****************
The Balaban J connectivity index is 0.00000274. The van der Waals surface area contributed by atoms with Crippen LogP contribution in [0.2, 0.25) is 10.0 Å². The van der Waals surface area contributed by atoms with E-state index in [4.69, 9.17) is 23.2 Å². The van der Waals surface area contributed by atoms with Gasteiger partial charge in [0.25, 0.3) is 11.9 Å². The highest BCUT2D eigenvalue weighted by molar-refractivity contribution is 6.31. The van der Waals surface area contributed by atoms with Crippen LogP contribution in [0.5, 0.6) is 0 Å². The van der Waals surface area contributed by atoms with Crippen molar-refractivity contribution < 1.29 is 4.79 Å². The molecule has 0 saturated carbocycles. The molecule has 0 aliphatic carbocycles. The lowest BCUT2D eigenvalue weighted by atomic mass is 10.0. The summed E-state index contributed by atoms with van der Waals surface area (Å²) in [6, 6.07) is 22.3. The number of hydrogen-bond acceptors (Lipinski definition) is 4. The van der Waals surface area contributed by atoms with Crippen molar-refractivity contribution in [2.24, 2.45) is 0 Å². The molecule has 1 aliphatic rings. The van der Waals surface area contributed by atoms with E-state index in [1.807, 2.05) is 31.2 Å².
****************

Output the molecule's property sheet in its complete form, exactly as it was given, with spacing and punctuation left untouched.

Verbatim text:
The Balaban J connectivity index is 0.00000274. The van der Waals surface area contributed by atoms with Crippen LogP contribution in [0.2, 0.25) is 10.0 Å². The van der Waals surface area contributed by atoms with E-state index in [4.69, 9.17) is 23.2 Å². The van der Waals surface area contributed by atoms with Gasteiger partial charge in [0.25, 0.3) is 11.9 Å². The highest BCUT2D eigenvalue weighted by molar-refractivity contribution is 6.31. The van der Waals surface area contributed by atoms with Crippen LogP contribution in [0.5, 0.6) is 0 Å². The van der Waals surface area contributed by atoms with Crippen molar-refractivity contribution < 1.29 is 4.79 Å². The molecule has 0 saturated carbocycles. The molecule has 0 aliphatic carbocycles. The lowest BCUT2D eigenvalue weighted by atomic mass is 10.0. The summed E-state index contributed by atoms with van der Waals surface area (Å²) in [6, 6.07) is 22.3. The number of hydrogen-bond acceptors (Lipinski definition) is 4. The van der Waals surface area contributed by atoms with Crippen molar-refractivity contribution in [2.24, 2.45) is 0 Å². The molecule has 1 aliphatic rings. The van der Waals surface area contributed by atoms with E-state index in [1.807, 2.05) is 31.2 Å².